Fig. 5C shows TGFβ- 1 surfaces with a low particle density at 600 particles/μm 2 . Cell-free cavities were formed, a response comparable to cells on laminin only (Fig. 3);

Fig. 5D shows evenly distributed cells on TGFβ- 1 surfaces with a high particle density of 2000 parti cles/μm 2 ;

Fig. 5E shows TGFβ-3 surfaces with low density, 600 particles/μm 2 , and;

Fig. 5F shows TGFβ-3 surfaces with high density, 1900 particles/μm 2 ;

Fig. 6 shows immunostaining and a marked expression of SOX9 in c-iPSCs after five days of differentiation on a GDF5 gradient. (A1-A3) Images were acquired in the budding zone using florescence microscopy, 20X objective. Scale bars denote 100 pm. (B1-B3) Images were acquired in the budding zone with a confocal microscope, 40X objective. Scale bars denote 10 pm;

Fig. 7 shows that TBX3 are localized in the nuclei and in vesicles in the budding zone. TBX3 expression is visualized after five days of differentiation on a GDF5 gradient. (A) shows a budding zone on a GDF5 gradient. Scale bar 100 pm. (BI BS) and (C1-C3) show two different budding clusters. Images were acquired with a confocal microscope, 40X objective. Scale bars 20 pm. (D1-D3) is a closeup of a budding cluster. Images were acquired using a 60X objective. Scale bars 10 pm.

Fig. 8 shows iPSCs on h.d. surfaces immunostained with TBX3 monoclonal (Table 2) antibody, using confocal microscopy. TBX3 expression is clearly upregulated on the GDF5 h.d. surface with a particle density in the range of the budding zone, compared to all other surfaces. (A) shows a GDF5 surface with low particle density. (B) is a GDF5 budding zone surface. (C) shows a TGFβ-3 surface with the same particle density as (B). (D) is a TGFβ-3 surface with the same particle density as the picture (B) but with GDF5 (10 ng/ml) added in the differentiation medium. (E) is a surface without biomolecules, coated with Coat-1 (DEF-CS 500 Coat-1, Cellartis, Sweden); and Fig. 9 shows histological sections of pellets generated from c-iPSCs (A-C) and, as a control, from patient-derived chondrocytes (D-E). Al, A2 and El, E2 were stained with Alcian Blue van Gieson that demonstrates the presence of proteoglycans and collagens. A3-A6 & B3-C3 were immunostained for TBX3 which were especially upregulated in the areas with higher amounts of GAG. (A1-A6) show c-iPSCs differentiated on a GDF5 h.d. surface with low particle density. (B1-B3) show c-iPSCs differentiated on GDF5 h.d. surface with budding zone particle density. (C1-C3) are c- iPSCs differentiated on GDF5 gradient surface. (D1-D2) show chondrocyte pellet differentiated on GDF5 gradient surface. (E1-E2) show a chondrocyte pellet with 5% human serum in the medium. In Al-El, A3-C3, A5-A6, the scale bars indicate 100 pm. In A2-E2, the scale bars indicate 50 pm. In A4, the scale bar indicates 20 pm.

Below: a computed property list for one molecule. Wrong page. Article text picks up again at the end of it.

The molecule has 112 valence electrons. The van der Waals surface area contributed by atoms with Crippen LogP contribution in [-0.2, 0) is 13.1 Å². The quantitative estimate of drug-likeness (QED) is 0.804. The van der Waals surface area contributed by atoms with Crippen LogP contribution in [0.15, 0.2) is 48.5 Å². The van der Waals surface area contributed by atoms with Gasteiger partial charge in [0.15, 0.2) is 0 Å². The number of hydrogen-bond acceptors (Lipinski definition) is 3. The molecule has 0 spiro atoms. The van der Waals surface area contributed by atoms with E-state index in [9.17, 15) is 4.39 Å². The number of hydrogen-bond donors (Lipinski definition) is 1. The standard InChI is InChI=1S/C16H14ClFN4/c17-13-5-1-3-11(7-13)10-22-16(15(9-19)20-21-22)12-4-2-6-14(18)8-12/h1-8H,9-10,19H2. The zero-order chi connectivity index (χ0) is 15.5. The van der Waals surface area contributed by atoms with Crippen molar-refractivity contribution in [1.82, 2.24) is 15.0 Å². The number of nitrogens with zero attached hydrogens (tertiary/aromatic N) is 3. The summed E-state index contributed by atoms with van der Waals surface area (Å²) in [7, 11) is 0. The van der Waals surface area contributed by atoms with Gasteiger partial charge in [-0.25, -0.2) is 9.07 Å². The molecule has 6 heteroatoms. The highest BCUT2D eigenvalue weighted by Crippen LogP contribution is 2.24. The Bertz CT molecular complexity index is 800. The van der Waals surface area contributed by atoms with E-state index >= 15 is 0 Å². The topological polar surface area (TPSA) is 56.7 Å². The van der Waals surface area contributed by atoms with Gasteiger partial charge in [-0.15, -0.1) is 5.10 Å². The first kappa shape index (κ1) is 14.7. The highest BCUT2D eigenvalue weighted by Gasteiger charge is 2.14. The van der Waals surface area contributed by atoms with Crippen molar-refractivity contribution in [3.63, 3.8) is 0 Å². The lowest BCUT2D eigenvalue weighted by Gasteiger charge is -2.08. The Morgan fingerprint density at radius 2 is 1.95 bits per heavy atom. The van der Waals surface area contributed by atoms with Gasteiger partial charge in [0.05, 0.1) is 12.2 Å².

Fig. 10 shows histological stained sections of pellets generated from c-iPSCs (A) and patient-derived chondrocytes (B-D). It shows the collagen II expression in chondrocytes derived from c-iPSCs first differentiated on a GDF5 gradient (A2) in comparison to the collagen II expression in patient-derived chondrocytes maintained in pellet with 5% serum for two weeks (B2), in patient-derived chondrocytes maintained five days on GDF5 gradient, followed two weeks in pellet in differentiation medium (C2), and in patient-derived chondrocytes maintained five days on TGFβ-3 gradient, followed two weeks in pellet in differentiation medium (D3). Al, Bl, Cl, and D1 show DAPI stained cell cores. A3, B3, C3, and D3 show the merged channels. Scale bars 20 pm.

Experimental

The following examples are mere examples and should by no means be interpreted to limit the scope of the invention, as the invention is limited only by the accompanying claims.